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How groups reach agreement in risky choices: an experiment

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  • Jingjing Zhang
  • Marco Casari

Abstract

This paper studies how groups resolve disagreement when they must reach unanimity after submitting individual proposals and exchanging text-form messages via a chat window in lottery choice experiments. We find that the majority proposal does not always prevail. The minority proposal prevails sometimes, especially when it is closer to risk neutrality. About one third of the groups disagrees after communication and would have got zero payoffs if disagreement remains after two more attempts without communication. In these groups, extrovert subjects are more likely to lead the group outcome than confused or conscientious subjects. Overall group choices are more coherent and closer to risk neutrality than individualsÕ. Checking the recorded messages, we find that the chat activity is intense, growing with the level of disagreement and aims at finding consensus. The amount and timing of chat messages help us to predict which choice prevails in the group.

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Bibliographic Info

Paper provided by McMaster University in its series Department of Economics Working Papers with number 2009-08.

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Length: 29 pages
Date of creation: Sep 2009
Date of revision:
Handle: RePEc:mcm:deptwp:2009-08

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Keywords: Risk Attitude; Group Decision Making; Communication; Experiments;

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References

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  5. Cason, Timothy N & Mui, Vai-Lam, 1997. "A Laboratory Study of Group Polarisation in the Team Dictator Game," Economic Journal, Royal Economic Society, vol. 107(444), pages 1465-83, September.
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  7. Bettina Kuon & Abdolkarim Sadrieh & Barbara Mathauschek, 1999. "Teams Take the Better Risks," Discussion Paper Serie B 452, University of Bonn, Germany.
  8. Hackett Steven & Schlager Edella & Walker James, 1994. "The Role of Communication in Resolving Commons Dilemmas: Experimental Evidence with Heterogeneous Appropriators," Journal of Environmental Economics and Management, Elsevier, vol. 27(2), pages 99-126, September.
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  10. Laughlin, Patrick R. & Bonner, Bryan L. & Miner, Andrew G., 2002. "Groups perform better than the best individuals on Letters-to-Numbers problems," Organizational Behavior and Human Decision Processes, Elsevier, vol. 88(2), pages 605-620, July.
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  14. Robert S. Shupp & Arlington Williams, 2003. "Risk Preference Differentials of Small Groups and Individuals," Working Papers 200301, Ball State University, Department of Economics, revised Apr 2006.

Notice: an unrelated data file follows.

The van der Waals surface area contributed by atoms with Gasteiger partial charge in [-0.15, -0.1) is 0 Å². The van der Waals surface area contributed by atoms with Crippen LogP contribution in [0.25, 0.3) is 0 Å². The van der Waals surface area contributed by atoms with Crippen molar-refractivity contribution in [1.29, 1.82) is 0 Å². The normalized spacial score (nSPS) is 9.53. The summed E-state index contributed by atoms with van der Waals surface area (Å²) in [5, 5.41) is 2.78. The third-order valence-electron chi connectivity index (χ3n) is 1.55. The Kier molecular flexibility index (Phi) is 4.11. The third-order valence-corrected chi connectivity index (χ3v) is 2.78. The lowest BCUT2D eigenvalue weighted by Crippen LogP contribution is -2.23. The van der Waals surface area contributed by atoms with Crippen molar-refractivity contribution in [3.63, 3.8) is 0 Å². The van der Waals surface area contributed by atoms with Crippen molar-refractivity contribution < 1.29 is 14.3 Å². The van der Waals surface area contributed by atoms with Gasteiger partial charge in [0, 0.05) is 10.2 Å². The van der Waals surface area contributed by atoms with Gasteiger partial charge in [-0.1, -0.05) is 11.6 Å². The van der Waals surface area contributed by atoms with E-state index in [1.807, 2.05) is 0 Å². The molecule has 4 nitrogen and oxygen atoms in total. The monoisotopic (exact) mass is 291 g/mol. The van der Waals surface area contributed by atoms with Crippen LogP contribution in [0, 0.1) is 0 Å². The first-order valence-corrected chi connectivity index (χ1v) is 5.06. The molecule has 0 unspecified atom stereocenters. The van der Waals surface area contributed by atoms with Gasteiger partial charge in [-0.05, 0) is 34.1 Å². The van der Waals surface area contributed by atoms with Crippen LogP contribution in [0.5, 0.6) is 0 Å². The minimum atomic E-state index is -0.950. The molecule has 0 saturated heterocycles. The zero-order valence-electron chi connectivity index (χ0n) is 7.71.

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Cited by:
  1. Jingjing Zhang, 2012. "Communication in asymmetric group competition over public goods," ECON - Working Papers 069, Department of Economics - University of Zurich.
  2. Haoran He & Marie Claire Villeval, 2014. "Are teams less inequality averse than individuals ?," Working Papers 1417, Groupe d'Analyse et de Théorie Economique (GATE), Centre national de la recherche scientifique (CNRS), Université Lyon 2, Ecole Normale Supérieure.
  3. Spiros Bougheas & Jeroen Nieboerr & Martin Sefton, . "Risk Taking and Information Aggregation in Groups," Discussion Papers 2014-09, The Centre for Decision Research and Experimental Economics, School of Economics, University of Nottingham.
  4. Sheremeta, Roman & Zhang, Jingjing, 2009. "Can Groups Solve the Problem of Over-Bidding in Contests?," MPRA Paper 49885, University Library of Munich, Germany.
  5. Keck, Steffen & Diecidue, Enrico & Budescu, David V., 2014. "Group decisions under ambiguity: Convergence to neutrality," Journal of Economic Behavior & Organization, Elsevier, vol. 103(C), pages 60-71.
  6. Daniela Di Cagno & Emanuela Sciubba & Marco Spallone, 2012. "Choosing a gambling partner: testing a model of mutual insurance in the lab," Theory and Decision, Springer, vol. 72(4), pages 537-571, April.
  7. Kugler, Tamar & Kausel, E.E. & Kocher, Martin G., 2012. "Are groups more rational than individuals? A review of interactive decision making in groups," Munich Reprints in Economics 18215, University of Munich, Department of Economics.
  8. Antonio FILIPPIN & Paolo CROSETTO, 2014. "A Reconsideration of Gender Differences in Risk Attitudes," Departmental Working Papers 2014-01, Department of Economics, Management and Quantitative Methods at Università degli Studi di Milano.
  9. Bliss, Richard T. & Potter, Mark E. & Schwarz, Christopher, 2012. "Decision making and risk aversion in the Cash Cab," Journal of Economic Behavior & Organization, Elsevier, vol. 84(1), pages 163-173.

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